Posted by Phyllis Cole-Dai on Mar 15, 2014 12:00 am
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Walking in the woods, thinking about the coming war,
late snow sifting down, I startled some geese
in the nearby cornfields; they took off in squadrons, bugles
blaring; the whump, whump of their wingbeats, rotors
in the wind. I was thinking about Li Po’s “Grief in Early Spring,”
and I grew colder, knowing what lies ahead, all those sons
flying off with bright fanfares, returning home in silence.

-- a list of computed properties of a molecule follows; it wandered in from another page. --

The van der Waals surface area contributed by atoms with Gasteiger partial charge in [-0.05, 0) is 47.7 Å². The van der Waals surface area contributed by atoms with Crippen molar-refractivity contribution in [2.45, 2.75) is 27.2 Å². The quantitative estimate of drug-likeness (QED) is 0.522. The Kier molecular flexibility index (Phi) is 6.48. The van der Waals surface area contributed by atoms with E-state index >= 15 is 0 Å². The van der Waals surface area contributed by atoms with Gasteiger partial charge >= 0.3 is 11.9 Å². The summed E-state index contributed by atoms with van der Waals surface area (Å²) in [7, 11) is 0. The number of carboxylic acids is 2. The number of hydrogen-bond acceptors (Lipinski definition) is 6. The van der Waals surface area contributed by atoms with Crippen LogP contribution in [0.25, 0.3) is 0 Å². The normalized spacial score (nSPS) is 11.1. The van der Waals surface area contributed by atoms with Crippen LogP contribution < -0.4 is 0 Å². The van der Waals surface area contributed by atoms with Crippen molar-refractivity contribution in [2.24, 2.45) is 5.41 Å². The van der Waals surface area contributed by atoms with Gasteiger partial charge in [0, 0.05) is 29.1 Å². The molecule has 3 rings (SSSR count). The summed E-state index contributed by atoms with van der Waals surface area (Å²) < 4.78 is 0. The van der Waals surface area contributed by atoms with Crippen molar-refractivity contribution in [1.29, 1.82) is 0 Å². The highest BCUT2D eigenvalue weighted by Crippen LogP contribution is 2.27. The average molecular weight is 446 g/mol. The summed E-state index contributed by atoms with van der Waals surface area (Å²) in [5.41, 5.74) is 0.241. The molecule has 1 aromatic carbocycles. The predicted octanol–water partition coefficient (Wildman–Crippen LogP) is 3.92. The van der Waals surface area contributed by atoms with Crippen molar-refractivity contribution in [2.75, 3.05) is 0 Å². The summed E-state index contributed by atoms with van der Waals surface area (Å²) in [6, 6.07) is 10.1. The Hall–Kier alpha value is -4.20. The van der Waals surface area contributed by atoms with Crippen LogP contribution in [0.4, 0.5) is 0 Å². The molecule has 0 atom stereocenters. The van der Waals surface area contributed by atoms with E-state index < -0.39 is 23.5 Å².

Here, the Jordan Creek cuts through the marshes, rushing
over stones, over pieces of ice. And the snow keeps on falling,
softly, lightly—the coverlet a mother might settle on a cradle,
as she watches her newborn sleep to make sure he’s breathing,
his small chest still moving, up, and down.
"March" by Barbara Crooker.
Published by Barnwood International Poetry Magazine,
2007. © Barbara Crooker. Image credit:
"Jordan Creek Winter," painting in unknown medium by Mary Ann Huisman,
2007 (originally color).